Hawks In Saudi
     Saudi Arabia rolled-out the first of 22 domestically manufactured BAE Systems Hawk Mk 165 Advanced Jet Trainer (AJT) aircraft during a ceremony held in April. The event at the King Abdulaziz Air Base marked a major milestone in the country's Vision 2030 programme for technical expertise and economic growth. Already an operator of Mk 65 and Mk 65A Hawks, the Royal Saudi Air Force (RSAF) ordered its first replacement batch of 22 Mk 165 AJT aircraft in 2012, with deliveries beginning in 2016.
Australian Hawk Upgrade

BAE Systems Australia has completed the capability upgrade on the Royal Australian Air Force (RAAF) Hawk Mk127 advanced trainer aircraft fleet at its Williamtown maintenance facility. Engineers in the UK and Australia, as well as RAAF technicians, were involved in the 33 aircraft programme. With this upgraded Hawk, the RAAF has a lead-in fighter that is ready to train pilots for the F-35A Joint Strike Fighter. The Hawks provide new training capabilities including simulated radar, electronic warfare, digital mapping, ground proximity warning and traffic collision avoidance. The upgrade also includes the replacement of two synthetic training devices with three full mission simulators provided by Australian defence contractor CAE.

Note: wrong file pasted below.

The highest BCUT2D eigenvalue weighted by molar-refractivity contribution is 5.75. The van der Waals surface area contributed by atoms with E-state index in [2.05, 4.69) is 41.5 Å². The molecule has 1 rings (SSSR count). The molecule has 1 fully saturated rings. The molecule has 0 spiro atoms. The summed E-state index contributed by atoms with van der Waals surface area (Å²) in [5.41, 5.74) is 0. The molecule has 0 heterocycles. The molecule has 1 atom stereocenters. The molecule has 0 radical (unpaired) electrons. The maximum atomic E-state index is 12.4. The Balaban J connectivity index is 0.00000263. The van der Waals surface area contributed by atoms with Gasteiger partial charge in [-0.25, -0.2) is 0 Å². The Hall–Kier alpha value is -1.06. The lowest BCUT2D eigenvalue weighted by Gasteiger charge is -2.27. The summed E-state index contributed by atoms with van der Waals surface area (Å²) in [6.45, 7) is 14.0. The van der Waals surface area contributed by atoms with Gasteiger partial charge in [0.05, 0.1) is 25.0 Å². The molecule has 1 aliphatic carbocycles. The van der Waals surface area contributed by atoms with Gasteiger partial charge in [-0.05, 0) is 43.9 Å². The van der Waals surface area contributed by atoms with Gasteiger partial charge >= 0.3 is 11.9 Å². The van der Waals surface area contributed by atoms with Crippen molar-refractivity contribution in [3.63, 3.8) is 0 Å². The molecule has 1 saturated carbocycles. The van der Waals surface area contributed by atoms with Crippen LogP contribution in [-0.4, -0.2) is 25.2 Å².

The Hawk Mk127 fleet has been an integral part of the RAAF’s fast jet training system since 2001 and is operated by 76 and 79 squadrons at the Williamtown and Pearce bases. Over the years the fleet has delivered trained aircrew for Hornets, Super Hornets and Growlers. BAE Systems has been awarded a contract extension to continue to sustain the RAAF Hawk fleet until at least 2022.